The Obama administration tightened regulations on the oil and gas industry Wednesday, requiring drillers to capture emissions of certain air pollutants from new wells.
But in a nod to industry concerns that the rules were being enacted too quickly, the Environmental Protection Agency said companies can burn the pollutants at the well head until the start of 2015, when enough equipment is expected to be available to capture the pollution.
The administration said the regulations are part of President Obama's promise to develop the nation's oil and gas resources in a manner that protects the environment and the public health.
"The standards are practice, flexible, affordable and achievable," Gina McCarthy, an assistant administrator for EPA's Office of Air and Radiation, said on a conference call with reporters.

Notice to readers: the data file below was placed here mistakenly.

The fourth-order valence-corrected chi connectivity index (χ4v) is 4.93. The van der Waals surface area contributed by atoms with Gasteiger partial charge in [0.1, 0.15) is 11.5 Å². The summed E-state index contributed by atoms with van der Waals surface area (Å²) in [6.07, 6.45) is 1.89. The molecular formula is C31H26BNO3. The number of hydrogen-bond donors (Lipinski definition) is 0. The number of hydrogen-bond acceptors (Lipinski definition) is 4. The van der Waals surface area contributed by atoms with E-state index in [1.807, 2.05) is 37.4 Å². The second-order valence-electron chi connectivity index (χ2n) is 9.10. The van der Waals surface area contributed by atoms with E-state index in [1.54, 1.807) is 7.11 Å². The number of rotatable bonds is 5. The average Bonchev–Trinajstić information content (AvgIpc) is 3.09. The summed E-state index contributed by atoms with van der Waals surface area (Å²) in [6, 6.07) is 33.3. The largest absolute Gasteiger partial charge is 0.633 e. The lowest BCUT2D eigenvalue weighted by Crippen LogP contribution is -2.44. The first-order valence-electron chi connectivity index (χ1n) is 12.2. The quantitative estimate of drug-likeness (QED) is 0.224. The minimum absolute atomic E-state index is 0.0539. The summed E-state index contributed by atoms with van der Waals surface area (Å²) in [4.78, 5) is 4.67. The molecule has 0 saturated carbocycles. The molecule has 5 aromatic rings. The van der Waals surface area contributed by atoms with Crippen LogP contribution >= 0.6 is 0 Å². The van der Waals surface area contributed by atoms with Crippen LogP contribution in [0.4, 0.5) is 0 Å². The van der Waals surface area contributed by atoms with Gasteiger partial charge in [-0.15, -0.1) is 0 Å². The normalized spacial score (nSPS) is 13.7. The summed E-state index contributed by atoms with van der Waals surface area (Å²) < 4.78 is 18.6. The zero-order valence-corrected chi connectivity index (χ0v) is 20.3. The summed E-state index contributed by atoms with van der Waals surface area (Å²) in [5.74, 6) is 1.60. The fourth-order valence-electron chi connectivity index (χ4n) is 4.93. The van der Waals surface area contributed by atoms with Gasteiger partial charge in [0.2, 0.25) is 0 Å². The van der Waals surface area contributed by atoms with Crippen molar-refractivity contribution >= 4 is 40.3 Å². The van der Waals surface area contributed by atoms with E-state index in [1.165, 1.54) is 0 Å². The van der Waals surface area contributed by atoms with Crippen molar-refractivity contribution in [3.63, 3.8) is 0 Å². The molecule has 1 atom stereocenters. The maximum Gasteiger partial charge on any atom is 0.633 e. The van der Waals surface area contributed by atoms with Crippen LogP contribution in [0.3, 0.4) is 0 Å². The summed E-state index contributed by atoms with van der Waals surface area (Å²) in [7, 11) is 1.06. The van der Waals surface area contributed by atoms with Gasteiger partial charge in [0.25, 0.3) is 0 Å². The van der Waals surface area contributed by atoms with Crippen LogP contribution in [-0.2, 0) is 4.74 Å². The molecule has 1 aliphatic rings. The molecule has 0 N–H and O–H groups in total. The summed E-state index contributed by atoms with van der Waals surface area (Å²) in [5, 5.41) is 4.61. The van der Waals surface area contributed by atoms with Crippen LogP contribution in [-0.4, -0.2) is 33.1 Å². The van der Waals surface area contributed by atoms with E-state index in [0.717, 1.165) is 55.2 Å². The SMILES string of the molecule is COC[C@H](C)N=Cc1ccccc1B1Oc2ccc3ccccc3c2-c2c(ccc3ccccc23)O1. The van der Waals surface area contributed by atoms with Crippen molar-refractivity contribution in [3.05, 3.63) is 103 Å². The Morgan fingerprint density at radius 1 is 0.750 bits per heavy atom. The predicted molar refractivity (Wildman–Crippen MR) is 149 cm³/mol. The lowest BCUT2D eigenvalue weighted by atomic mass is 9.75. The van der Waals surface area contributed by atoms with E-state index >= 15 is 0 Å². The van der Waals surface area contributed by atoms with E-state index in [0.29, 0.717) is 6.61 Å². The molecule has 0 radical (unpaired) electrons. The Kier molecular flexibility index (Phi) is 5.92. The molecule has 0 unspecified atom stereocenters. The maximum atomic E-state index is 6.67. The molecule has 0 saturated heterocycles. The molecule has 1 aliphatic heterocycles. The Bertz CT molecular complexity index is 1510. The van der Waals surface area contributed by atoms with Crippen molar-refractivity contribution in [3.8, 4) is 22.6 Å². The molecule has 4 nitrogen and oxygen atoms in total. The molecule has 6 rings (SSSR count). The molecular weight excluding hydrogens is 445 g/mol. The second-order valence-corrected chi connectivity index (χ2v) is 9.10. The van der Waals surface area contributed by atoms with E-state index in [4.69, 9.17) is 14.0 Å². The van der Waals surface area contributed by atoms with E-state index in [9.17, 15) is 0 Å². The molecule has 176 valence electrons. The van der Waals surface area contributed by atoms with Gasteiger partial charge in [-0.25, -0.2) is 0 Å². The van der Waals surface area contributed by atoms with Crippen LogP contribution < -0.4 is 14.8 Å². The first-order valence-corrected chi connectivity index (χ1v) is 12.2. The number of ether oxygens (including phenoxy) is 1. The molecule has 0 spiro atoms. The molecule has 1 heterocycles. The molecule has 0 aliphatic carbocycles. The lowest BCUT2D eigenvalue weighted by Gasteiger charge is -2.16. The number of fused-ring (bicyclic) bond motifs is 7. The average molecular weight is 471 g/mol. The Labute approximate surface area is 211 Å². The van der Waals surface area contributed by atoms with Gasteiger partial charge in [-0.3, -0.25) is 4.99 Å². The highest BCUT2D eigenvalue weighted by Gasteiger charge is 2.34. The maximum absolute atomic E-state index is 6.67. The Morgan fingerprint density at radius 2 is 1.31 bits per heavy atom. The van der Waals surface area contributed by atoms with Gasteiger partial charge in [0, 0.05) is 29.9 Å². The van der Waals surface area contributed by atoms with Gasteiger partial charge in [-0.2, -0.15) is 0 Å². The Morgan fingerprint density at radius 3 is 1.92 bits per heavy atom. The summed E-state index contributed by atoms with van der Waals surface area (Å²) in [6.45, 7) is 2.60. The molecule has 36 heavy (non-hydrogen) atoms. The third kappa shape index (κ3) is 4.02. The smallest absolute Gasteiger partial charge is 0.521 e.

The rule will require all oil and gas companies to capture the volatile organic compounds that are emitted during the final stages of well construction, including during the process of hydraulic fracturing.
That process, known as fracking for short, eases the flow of oil or gas from dense shale rock by injecting water, sand and some chemicals deep into the earth.
Fracking has unlocked an energy boom in the United States, but has also led to concerns about groundwater contamination and earthquakes.
The equipment used to capture the pollution largely consists of truck-mounted tanks and hoses that separate the gas from the liquids. Currently, that gas is often just released into the atmosphere.